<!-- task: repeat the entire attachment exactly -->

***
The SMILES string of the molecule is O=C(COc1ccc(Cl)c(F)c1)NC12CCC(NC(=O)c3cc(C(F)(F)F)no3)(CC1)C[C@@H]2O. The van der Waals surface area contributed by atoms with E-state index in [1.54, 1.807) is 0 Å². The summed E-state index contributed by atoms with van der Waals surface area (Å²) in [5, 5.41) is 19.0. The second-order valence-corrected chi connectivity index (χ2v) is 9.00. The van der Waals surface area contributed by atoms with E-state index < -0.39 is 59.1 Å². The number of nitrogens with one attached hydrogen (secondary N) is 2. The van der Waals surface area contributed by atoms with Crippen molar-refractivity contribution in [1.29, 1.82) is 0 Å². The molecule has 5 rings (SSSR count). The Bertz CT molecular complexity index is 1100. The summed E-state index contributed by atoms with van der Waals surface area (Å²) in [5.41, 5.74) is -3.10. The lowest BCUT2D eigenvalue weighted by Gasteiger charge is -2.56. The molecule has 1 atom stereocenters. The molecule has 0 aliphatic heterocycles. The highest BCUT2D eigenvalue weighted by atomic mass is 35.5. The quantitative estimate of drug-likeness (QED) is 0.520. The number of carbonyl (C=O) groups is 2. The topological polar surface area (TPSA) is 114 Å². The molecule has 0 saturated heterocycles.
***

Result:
The SMILES string of the molecule is O=C(COc1ccc(Cl)c(F)c1)NC12CCC(NC(=O)c3cc(C(F)(F)F)no3)(CC1)C[C@@H]2O. The van der Waals surface area contributed by atoms with E-state index in [1.54, 1.807) is 0 Å². The summed E-state index contributed by atoms with van der Waals surface area (Å²) in [5, 5.41) is 19.0. The second-order valence-corrected chi connectivity index (χ2v) is 9.00. The van der Waals surface area contributed by atoms with E-state index < -0.39 is 59.1 Å². The number of nitrogens with one attached hydrogen (secondary N) is 2. The van der Waals surface area contributed by atoms with Crippen molar-refractivity contribution in [1.29, 1.82) is 0 Å². The molecule has 5 rings (SSSR count). The Bertz CT molecular complexity index is 1100. The summed E-state index contributed by atoms with van der Waals surface area (Å²) in [5.41, 5.74) is -3.10. The lowest BCUT2D eigenvalue weighted by Gasteiger charge is -2.56. The molecule has 1 atom stereocenters. The molecule has 0 aliphatic heterocycles. The highest BCUT2D eigenvalue weighted by atomic mass is 35.5. The quantitative estimate of drug-likeness (QED) is 0.520. The number of carbonyl (C=O) groups is 2. The topological polar surface area (TPSA) is 114 Å². The molecule has 0 saturated heterocycles.